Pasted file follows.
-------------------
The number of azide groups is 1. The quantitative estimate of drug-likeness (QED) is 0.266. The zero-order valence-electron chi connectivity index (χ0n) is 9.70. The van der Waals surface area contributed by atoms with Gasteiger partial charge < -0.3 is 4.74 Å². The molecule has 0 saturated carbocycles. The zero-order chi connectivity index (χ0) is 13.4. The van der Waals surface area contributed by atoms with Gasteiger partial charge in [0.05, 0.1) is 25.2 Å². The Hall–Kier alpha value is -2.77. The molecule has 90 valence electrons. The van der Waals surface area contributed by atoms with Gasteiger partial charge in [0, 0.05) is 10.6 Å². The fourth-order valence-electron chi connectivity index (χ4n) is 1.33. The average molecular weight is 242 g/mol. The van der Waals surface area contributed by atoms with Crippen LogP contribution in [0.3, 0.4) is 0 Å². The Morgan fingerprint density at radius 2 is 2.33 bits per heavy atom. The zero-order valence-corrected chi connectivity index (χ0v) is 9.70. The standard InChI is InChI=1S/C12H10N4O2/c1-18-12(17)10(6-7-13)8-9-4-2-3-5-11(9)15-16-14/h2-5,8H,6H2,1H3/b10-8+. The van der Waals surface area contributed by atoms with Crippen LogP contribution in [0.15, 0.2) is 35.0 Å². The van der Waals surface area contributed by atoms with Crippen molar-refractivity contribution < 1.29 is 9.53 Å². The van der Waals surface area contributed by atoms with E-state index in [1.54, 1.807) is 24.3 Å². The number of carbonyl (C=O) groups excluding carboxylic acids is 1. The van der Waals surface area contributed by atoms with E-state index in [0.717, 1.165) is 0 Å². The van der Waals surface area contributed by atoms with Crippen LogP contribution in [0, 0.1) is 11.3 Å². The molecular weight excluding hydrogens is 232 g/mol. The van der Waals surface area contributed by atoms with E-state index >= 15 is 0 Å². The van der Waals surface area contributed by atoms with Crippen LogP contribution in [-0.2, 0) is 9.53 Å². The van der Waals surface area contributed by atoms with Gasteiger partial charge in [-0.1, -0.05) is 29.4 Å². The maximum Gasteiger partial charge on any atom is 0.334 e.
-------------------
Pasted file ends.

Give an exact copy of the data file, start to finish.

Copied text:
The number of azide groups is 1. The quantitative estimate of drug-likeness (QED) is 0.266. The zero-order valence-electron chi connectivity index (χ0n) is 9.70. The van der Waals surface area contributed by atoms with Gasteiger partial charge < -0.3 is 4.74 Å². The molecule has 0 saturated carbocycles. The zero-order chi connectivity index (χ0) is 13.4. The van der Waals surface area contributed by atoms with Gasteiger partial charge in [0.05, 0.1) is 25.2 Å². The Hall–Kier alpha value is -2.77. The molecule has 90 valence electrons. The van der Waals surface area contributed by atoms with Gasteiger partial charge in [0, 0.05) is 10.6 Å². The fourth-order valence-electron chi connectivity index (χ4n) is 1.33. The average molecular weight is 242 g/mol. The van der Waals surface area contributed by atoms with Crippen LogP contribution in [0.3, 0.4) is 0 Å². The Morgan fingerprint density at radius 2 is 2.33 bits per heavy atom. The zero-order valence-corrected chi connectivity index (χ0v) is 9.70. The standard InChI is InChI=1S/C12H10N4O2/c1-18-12(17)10(6-7-13)8-9-4-2-3-5-11(9)15-16-14/h2-5,8H,6H2,1H3/b10-8+. The van der Waals surface area contributed by atoms with Crippen LogP contribution in [0.15, 0.2) is 35.0 Å². The van der Waals surface area contributed by atoms with Crippen molar-refractivity contribution < 1.29 is 9.53 Å². The van der Waals surface area contributed by atoms with E-state index in [1.54, 1.807) is 24.3 Å². The number of carbonyl (C=O) groups excluding carboxylic acids is 1. The van der Waals surface area contributed by atoms with E-state index in [0.717, 1.165) is 0 Å². The van der Waals surface area contributed by atoms with Crippen LogP contribution in [0, 0.1) is 11.3 Å². The molecular weight excluding hydrogens is 232 g/mol. The van der Waals surface area contributed by atoms with E-state index >= 15 is 0 Å². The van der Waals surface area contributed by atoms with Crippen LogP contribution in [-0.2, 0) is 9.53 Å². The van der Waals surface area contributed by atoms with Gasteiger partial charge in [-0.1, -0.05) is 29.4 Å². The maximum Gasteiger partial charge on any atom is 0.334 e.